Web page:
"I think it was emotional for D'Vauntes when he made the initial decision [to enter the NBA draft] because we had a difficult loss in the tournament to Utah and the season came to an end,Ē said coach Thompson. "When he was able to take some time and get some information, he then made an accurate decision -- an informed decision. I think that's what it's all about. He made the right decision to come back and get his degree and be a part of a team that I think is going to be pretty good next year."
"I really like the group we're going to have next year. "Because of what we went through this past year, we have experienced, quality players. They all can do things. We've got D'Vauntes coming back as a senior and he's going to be one of the better guards in the country. We've also got big Jessie Govan coming in as a freshman and he's going to add a different element. Offensively, he can do a lot of different things. He's big, he's physical, but at the same time he's really skilled. He's got a great feel for the game."
Former Georgetown center Greg Monroe (ex'12) has refuted a report in the New York Daily News that a move to the NBA's New York Knicks is a "done deal".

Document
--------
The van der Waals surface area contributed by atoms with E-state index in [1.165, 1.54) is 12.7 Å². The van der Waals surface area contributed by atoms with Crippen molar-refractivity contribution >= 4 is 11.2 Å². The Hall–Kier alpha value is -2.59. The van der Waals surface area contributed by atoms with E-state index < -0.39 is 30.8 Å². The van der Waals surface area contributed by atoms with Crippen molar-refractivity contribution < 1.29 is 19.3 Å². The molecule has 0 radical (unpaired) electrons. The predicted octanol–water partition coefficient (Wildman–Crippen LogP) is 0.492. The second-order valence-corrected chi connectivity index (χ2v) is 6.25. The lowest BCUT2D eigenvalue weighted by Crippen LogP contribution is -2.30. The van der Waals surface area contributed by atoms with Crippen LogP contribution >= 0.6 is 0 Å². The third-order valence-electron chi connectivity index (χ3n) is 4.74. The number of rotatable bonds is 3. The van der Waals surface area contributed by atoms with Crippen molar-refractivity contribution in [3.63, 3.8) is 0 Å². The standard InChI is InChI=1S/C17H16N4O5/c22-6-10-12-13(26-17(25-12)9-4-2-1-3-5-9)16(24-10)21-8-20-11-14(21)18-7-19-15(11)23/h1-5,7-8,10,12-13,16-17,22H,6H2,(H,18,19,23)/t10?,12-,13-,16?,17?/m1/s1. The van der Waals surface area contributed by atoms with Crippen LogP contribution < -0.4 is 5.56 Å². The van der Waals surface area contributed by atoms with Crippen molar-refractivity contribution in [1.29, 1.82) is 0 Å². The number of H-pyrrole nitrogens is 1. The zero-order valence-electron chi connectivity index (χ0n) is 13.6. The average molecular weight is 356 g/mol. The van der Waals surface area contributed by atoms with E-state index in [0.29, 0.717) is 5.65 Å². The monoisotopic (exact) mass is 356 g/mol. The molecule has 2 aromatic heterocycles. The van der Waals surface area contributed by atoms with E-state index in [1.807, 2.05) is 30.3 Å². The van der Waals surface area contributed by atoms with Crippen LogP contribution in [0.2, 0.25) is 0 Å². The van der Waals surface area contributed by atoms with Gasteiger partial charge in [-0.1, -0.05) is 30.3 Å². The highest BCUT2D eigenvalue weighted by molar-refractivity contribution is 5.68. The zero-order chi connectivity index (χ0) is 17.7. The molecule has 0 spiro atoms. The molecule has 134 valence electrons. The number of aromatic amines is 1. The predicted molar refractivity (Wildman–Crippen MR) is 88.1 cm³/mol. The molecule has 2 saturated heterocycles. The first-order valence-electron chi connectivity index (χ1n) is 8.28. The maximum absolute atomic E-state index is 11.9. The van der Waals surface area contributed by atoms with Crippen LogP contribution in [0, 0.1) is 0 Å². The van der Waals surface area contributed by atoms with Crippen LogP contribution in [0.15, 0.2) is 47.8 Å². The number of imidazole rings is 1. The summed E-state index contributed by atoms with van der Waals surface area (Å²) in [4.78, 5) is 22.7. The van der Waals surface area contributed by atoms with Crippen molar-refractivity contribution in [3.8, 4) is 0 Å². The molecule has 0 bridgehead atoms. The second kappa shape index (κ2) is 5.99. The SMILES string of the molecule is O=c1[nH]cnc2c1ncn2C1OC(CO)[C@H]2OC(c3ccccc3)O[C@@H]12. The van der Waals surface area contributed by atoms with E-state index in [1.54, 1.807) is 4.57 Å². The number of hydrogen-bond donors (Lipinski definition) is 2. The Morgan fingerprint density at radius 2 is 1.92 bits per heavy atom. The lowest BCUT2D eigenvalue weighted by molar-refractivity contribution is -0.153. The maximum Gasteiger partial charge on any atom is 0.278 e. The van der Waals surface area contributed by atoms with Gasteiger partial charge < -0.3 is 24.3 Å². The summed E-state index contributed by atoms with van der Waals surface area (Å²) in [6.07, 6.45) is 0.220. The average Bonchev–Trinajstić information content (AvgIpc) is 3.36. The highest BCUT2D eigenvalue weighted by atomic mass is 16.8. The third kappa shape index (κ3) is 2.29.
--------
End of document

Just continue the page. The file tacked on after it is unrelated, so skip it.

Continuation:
"It's a shame that people just write stuff that's not factual at all but we as players have to come in here and answer for it when we have absolutely nothing to do with it," Monroe told the Detroit Free Press. "I guess he's doing his job. That's what you guys do. You write it's a done deal then they must have another guy named Greg Monroe somewhere around there I don't know about because I haven't agreed to anything,"
A deal by the Knicks while Monroe is under contract to the Detroit Pistons would be a league violation, but Monroe adds, "I haven't discussed anything with anybody," Monroe said. "My agent hasn't discussed anything with anyone. It's the stuff I've been telling you guys all year is exactly what I've been doing. I've been focused on this season and that's going to be it."
A slow news day at the Georgetowner, where local D.C. statehood activist Mark Plotkin rails at Georgetown for not playing George Washington in basketball.
"You see, doing something for the city is not what moves them. They donít identify with D.C.," Plotkin writes. "They just donít give a damn. And they get away with it."
The article is a retread from many of his past rants on the subject, which usually devolved to conspiracy theories why Georgetown did not play in the BB&T Classic. (Now that Georgetown actually does, that's been edited.) In 2006, he claimed in the Washington Post that WTOP "is going to be doing a story, or stories, on how they don't want to be civically engaged and are depriving the children's charities of millions of dollars." (Never happened.)